Growth Trends for Related Jobs
A Job That's Right on the Money
Are you the one who always figures out how to split the restaurant check down to the last penny or who secretly loves it when your child asks for help on his math homework? If so, a detail-oriented job, such as financial record-keeping, known as bookkeeping, might pay off.
Bookkeeping jobs can vary considerably across companies, but most bookkeepers use a software program to post transactions and enter debits and payments. They scour records and postings for errors and reconcile or report any discrepancies. These financial professionals, also called bookkeeping clerks, create financial statements and reports, and get deposits ready for the bank. Some bookkeepers prepare invoices, assist with payroll and make purchases for the company.
Professional, scientific and technical services employ the most bookkeepers, followed by retail businesses, wholesale businesses, health care and social assistance, and finance and insurance, according to the Bureau of Labor Statistics. About one-quarter of bookkeepers work part-time, making it a career path that allows for flexibility. But be aware that you might need to work long hours to meet deadlines at tax time or toward the end of a fiscal year.
Bookkeepers should have an aptitude for figures, like to ferret out financial mistakes, have an eye for detail and be scrupulously honest. If you find yourself looking forward to balancing your checking account or paying bills online, accounting for a company's money might be a rewarding career pursuit. While some people are hired as bookkeepers with just a high school education, most have at least some college classes in accounting as well as training in how to use bookkeeping software and spreadsheets.
To augment education, some bookkeepers choose to become certified. The American Institute of Professional Bookkeepers offers certification for those who have at least two years of experience and can pass a four-part examination. They must also sign a code of ethics. If you pass, you're designated a Certified Bookkeeper (CB). An alternate certification is offered by the National Association of Certified Public Bookkeepers. Requirements are similar to the CB certification, including taking and passing a four-part exam. Those who are licensed as Certified Public Bookkeepers (CPB) must also maintain 24 hours of continuing education hours each year.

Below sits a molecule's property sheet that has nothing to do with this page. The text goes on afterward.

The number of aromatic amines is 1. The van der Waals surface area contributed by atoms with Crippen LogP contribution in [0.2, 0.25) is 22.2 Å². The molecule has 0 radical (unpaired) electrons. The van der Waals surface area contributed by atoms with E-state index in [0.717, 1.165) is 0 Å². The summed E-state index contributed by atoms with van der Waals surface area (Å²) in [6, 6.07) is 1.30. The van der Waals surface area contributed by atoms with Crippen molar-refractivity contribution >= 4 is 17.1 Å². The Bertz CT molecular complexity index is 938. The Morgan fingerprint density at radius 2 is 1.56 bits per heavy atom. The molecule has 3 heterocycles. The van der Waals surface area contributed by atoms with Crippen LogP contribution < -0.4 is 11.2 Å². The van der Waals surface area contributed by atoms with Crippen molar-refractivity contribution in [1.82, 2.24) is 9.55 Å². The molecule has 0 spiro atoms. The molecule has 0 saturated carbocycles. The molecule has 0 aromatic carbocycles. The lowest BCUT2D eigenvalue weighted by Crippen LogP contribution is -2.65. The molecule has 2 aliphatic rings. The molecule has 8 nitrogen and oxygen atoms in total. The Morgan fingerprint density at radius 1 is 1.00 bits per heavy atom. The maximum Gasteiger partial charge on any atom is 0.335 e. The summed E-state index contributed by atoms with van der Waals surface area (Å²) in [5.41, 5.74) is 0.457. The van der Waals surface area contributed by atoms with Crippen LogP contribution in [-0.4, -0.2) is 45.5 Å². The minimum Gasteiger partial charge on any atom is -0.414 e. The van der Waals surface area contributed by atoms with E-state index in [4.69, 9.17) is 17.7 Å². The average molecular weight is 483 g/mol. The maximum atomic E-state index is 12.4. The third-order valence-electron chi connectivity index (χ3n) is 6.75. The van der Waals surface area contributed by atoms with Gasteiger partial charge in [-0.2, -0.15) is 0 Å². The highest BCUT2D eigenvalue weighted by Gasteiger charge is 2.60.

The median salary for a bookkeeper is $38,390; the lowest 10 percent of bookkeepers make less than $23,880 a year, while those in the top 10 percent can expect their salaries to exceed $59,630, according to the Bureau of Labor Statistics. Those in professional, scientific and technical services can earn the highest pay, followed by bookkeepers in financial and insurance fields.
If you enjoy the challenges of bookkeeping, you may want to continue your education with a four-year degree in accounting or a master's degree. This advanced training also comes with a higher paycheck: an accountant's median salary is $68,150.
Job Growth Trend
The number of bookkeepers may drop slightly through 2026 as technological advances render some of a bookkeeper's duties, such as manually entering data, obsolete. Because of this, the role of bookkeepers may evolve to become more analytical, advising their companies on cost-cutting measures and efficiencies, for example, rather than some of the nitty-gritty tasks of financial reporting done today. Nevertheless, the overall profession is projected to shrink by just 1 percent, making it a job that you can count on.
Barbara Ruben has written about careers for WorkingMother.com and chorn.com, as well as job and career articles for the Beacon Newspapers, a group of four newspapers for older adults.